Comments on: Turning Twitter into Work: Digital Reporting at SCMS 2013 Responses to Media and Culture Fri, 12 Feb 2016 19:35:04 +0000 hourly 1 By: Casey Sun, 24 Mar 2013 18:57:13 +0000 Thanks for this post, Amanda! I was definitely struck by how different the task of live-tweeting felt with our involvement in the @CJatSCMS account. In my past experiences, I had always aimed for as many tweets as possible per panel—sort of a “play-by-play” approach. But I also quickly began to realize (especially after we did some time in jail) that “thick tweets” are much more effective.

In terms of the “asking permission” experience, I really enjoyed seeing people’s reactions when I introduced myself before panels. I encountered little to no resistance/confusion, and most people seemed to feel kind of honoured to get coverage from the “official” account (which, likewise, made me feel like a badass). However, it was a shame when I arrived to a panel too late and had to deal with the question of whether or not I should tweet any content. On that note, I think it would be great to aim for some sort of announcement to all of SCMS next year that presenters should specify if they would like the content of their talks to remain off the record.

And I very much agree that getting more SIG/Caucus-based “official” accounts up could really amplify the effectiveness of our mission to spread the SCMS experience to all!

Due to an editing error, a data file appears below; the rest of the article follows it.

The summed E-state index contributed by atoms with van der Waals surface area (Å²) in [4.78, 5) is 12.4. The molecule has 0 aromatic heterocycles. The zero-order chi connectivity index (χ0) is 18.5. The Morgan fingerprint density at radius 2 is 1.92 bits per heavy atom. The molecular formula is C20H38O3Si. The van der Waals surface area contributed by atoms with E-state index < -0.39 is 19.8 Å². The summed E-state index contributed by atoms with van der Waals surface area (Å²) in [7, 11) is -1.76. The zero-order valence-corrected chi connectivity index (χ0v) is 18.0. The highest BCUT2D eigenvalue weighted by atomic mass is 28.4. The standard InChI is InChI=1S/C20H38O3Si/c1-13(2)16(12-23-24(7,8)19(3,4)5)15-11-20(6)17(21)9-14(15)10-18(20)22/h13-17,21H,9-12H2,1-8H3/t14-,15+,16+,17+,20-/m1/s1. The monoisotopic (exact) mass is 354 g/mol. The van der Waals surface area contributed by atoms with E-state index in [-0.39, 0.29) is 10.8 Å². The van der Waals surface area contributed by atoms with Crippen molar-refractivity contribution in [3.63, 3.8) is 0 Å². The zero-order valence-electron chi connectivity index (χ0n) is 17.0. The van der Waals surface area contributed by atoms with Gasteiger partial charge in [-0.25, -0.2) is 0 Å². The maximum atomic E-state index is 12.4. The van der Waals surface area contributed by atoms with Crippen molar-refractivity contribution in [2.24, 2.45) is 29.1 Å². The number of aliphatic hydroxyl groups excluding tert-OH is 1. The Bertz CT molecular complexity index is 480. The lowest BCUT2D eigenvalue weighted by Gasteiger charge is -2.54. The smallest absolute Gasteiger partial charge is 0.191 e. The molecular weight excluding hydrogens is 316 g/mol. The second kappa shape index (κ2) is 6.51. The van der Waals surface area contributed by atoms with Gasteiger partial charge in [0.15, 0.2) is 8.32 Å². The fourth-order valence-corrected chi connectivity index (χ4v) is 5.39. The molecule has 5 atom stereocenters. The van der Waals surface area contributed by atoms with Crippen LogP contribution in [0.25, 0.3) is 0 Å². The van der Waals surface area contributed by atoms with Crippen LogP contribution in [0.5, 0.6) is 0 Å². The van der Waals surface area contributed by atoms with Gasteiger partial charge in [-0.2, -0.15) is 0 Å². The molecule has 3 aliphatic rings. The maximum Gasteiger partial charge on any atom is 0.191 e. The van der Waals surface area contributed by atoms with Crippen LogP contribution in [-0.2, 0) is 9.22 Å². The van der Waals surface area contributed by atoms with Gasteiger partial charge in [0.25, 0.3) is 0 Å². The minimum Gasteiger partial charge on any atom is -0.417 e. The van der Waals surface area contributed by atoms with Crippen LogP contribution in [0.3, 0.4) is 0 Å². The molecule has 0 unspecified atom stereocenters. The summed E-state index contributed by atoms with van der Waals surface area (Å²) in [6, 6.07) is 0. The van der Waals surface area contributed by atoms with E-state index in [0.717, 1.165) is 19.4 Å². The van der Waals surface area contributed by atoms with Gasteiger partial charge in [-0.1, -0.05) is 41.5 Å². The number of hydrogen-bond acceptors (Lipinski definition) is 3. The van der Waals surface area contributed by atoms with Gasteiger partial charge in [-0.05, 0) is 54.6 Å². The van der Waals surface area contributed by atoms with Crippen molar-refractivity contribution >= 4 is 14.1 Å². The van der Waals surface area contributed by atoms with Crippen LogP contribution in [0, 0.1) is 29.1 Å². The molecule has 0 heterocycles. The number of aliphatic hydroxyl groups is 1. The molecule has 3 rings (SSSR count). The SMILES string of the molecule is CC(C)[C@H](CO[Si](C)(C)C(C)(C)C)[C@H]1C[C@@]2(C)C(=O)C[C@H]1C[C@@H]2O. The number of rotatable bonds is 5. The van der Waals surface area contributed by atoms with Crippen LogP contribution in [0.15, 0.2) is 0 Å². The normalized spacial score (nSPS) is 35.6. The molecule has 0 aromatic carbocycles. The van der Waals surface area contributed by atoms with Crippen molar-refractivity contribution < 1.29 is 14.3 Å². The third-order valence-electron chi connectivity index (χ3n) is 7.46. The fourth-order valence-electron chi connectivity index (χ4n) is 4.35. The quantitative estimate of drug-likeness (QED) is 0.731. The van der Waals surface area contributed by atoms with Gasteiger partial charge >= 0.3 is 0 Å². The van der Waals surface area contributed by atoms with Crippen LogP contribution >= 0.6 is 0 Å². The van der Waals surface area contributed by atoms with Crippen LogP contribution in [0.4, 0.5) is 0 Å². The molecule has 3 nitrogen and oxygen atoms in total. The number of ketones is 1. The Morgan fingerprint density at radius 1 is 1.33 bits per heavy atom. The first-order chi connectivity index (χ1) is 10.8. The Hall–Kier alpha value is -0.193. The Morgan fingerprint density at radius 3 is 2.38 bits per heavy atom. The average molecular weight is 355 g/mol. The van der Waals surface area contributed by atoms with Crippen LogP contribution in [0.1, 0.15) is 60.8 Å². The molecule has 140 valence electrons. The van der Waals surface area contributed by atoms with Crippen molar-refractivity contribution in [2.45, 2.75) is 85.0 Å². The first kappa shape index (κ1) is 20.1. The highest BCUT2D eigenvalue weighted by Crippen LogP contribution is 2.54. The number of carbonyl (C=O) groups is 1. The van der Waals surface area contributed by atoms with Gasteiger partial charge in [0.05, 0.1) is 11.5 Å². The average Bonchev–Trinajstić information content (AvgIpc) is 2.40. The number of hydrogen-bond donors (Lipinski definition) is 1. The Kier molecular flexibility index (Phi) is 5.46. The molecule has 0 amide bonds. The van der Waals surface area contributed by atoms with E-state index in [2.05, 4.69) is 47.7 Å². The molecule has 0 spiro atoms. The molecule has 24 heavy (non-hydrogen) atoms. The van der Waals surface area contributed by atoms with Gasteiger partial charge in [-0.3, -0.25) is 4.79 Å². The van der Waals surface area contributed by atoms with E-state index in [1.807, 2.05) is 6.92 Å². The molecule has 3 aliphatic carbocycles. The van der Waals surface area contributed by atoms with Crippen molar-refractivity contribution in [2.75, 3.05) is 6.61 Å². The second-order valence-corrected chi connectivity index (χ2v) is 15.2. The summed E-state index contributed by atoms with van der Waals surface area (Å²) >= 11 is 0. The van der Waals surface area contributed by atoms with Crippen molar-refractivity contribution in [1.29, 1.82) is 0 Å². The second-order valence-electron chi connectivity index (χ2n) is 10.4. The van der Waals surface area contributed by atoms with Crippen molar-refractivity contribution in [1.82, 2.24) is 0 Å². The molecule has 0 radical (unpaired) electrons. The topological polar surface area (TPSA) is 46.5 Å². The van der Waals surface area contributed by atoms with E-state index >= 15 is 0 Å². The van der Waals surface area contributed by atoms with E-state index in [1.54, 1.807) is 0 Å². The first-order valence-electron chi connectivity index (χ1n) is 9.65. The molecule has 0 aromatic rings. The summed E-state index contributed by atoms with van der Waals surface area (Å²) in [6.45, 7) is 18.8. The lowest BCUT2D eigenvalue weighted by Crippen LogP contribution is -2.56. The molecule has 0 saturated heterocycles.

By: » Twitter, Labor, and Self-Branding Mel Stanfill Mon, 18 Mar 2013 14:07:31 +0000 […] much more Twitter happening) helped her experience #SCMS13 remotely, and Amanda Ann Klein’s post Turning Twitter into Work: Digital Reporting at SCMS 2013, about how tweeting from an “official” account led her to think differently about how she […]

By: Roxanne Samer Sat, 16 Mar 2013 16:31:44 +0000 Thanks for this, Amanda! I had a similar experience of trying to figure out my voice when tweeting for the Queer Caucus. I had both the caucus account and my own personal account up and went through a minor identity crisis trying to figure out what to tweet with which and how I should phrase things as a group representative, rather than an individual. It was a lot of work but also a lot of fun!

By: Jennifer Lynn Jones Thu, 14 Mar 2013 19:24:57 +0000 One would hope but you never know. I think it’s also interesting how this kind of tweeting points up the differences between editorial and reportorial uses: seems important to consider which version is employed when and why.

By: Amanda Ann Klein Thu, 14 Mar 2013 19:10:58 +0000 I must admit to feeling weird and bad about tweeting at those few panels where I could not get permission ahead of time. Oddly enough, at previous conferences I never had official permission (and I don’t recall anyone asking others for it either). But this year I felt that need for permission more strongly.

However, I will say that every single person I asked either said “of course!” (like I was crazy for asking) or some version of “Twitter? Are you going to be nice? Then Ok.”(still giving me the crazy look). So I am going to go out on a limb here and say most people are okay with having their work tweeted (unless they explicitly say not to, and I know there were panels this year that made such announcements) as long as they know the folks doing the tweeting will treat their scholarship with care and respect.

Aren’t the rules of Twitter just like the rules of life: “Whenever possible, don’t be a jerk”